Here comes the second part of my series on the highest Name of G-d “Yud Heh Vav Heh (the Tetragrammaton)”.
Please find the first part HERE!
A Gemara (rabbinic discussion in the Talmud) in Kiddushin 71a teaches:
Rabbah bar bar Chanah said in the name of Rabbi Yochanan: The four-letter Name of G-d is transmitted by the Sages to their students-once every seven years. And some say twice every seven years.
The Rambam (Maimonides, Rabbi Moshe ben Maimon, 1135-1204) writes in his Mishna Thora-Hilchot Tefillah 14:10:
Outside the Temple, the four-letter Name “Yud Heh Vav Heh” is pronounced “A-do-nai” ausgesprochen. Inside the Temple, when the Cohanim gave the Priestly Blessing, they pronounced it as it is written.
The same Gemara continues discussing the fact that no one really knows G-ds Name. I am asking myself whether G-d actually has a real Name and if He does need a Name at all. The Name “Yud Heh Vav Heh” is mentioned in the Torah many times because we humans need something we can grasp. At least a name. And how should we approach and pray to G-d without a name? We cannot just say “Hey You!”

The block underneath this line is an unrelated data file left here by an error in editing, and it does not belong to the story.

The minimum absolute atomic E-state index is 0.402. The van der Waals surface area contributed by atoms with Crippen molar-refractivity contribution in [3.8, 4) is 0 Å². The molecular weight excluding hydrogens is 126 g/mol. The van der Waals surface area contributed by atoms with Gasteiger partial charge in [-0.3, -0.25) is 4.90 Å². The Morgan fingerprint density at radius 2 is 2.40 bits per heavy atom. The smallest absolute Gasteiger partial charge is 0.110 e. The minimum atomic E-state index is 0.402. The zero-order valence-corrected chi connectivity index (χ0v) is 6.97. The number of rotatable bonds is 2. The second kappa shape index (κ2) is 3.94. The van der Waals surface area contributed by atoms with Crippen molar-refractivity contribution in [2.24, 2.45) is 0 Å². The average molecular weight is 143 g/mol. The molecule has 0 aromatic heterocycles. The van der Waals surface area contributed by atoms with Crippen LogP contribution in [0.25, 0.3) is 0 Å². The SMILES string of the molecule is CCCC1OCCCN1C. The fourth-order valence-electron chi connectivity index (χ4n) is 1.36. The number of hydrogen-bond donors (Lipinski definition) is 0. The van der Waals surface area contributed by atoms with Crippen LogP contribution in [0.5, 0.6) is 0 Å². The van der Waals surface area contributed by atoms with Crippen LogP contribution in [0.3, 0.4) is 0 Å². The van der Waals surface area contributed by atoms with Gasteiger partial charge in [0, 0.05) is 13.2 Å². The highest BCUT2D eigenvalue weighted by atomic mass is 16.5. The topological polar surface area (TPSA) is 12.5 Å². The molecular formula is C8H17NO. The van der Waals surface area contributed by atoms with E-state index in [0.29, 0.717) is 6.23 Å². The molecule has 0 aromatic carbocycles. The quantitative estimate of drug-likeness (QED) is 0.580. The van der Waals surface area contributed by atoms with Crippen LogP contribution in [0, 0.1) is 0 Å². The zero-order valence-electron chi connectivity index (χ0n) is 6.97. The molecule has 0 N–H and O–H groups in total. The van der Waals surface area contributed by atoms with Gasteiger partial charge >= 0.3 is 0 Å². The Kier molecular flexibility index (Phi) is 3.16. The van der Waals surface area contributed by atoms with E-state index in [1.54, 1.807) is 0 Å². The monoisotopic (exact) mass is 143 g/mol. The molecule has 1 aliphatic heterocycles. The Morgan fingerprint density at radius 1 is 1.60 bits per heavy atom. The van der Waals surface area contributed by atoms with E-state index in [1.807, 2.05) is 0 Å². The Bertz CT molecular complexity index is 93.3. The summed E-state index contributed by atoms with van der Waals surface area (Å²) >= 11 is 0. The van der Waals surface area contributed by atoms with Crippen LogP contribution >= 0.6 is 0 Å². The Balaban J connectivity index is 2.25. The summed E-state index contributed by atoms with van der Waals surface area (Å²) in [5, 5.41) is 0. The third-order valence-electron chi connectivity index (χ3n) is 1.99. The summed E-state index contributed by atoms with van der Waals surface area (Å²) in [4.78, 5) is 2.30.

Afterwards, the Gemara discusses another Name of G-d consisting of twelve letters. A Name which was used in the Temple but we do not know anymore today. It simply got lost after the last destruction of the Temple. The same with a further holy Name of G-d: The forty-two-letter Name.
Years ago I learned at a Shiur (religious lecture) that Rabbi Nachman von Breslov apparently knew a story where the forty-two-letter Name of G-d was mentioned. The Breslover Rabbi giving the Shiur even gave us this Name and I wrote it down on a piece of paper. It is still laying in my drawer and that’s about it. I am not this type of person sitting over Hebrew letters messing around with G-d’s Names. And I suppose that no one knows anyway if Rabbi Nachman’s suggestion is right or wrong.
Well, we have to wait for Meshiach then. 🙂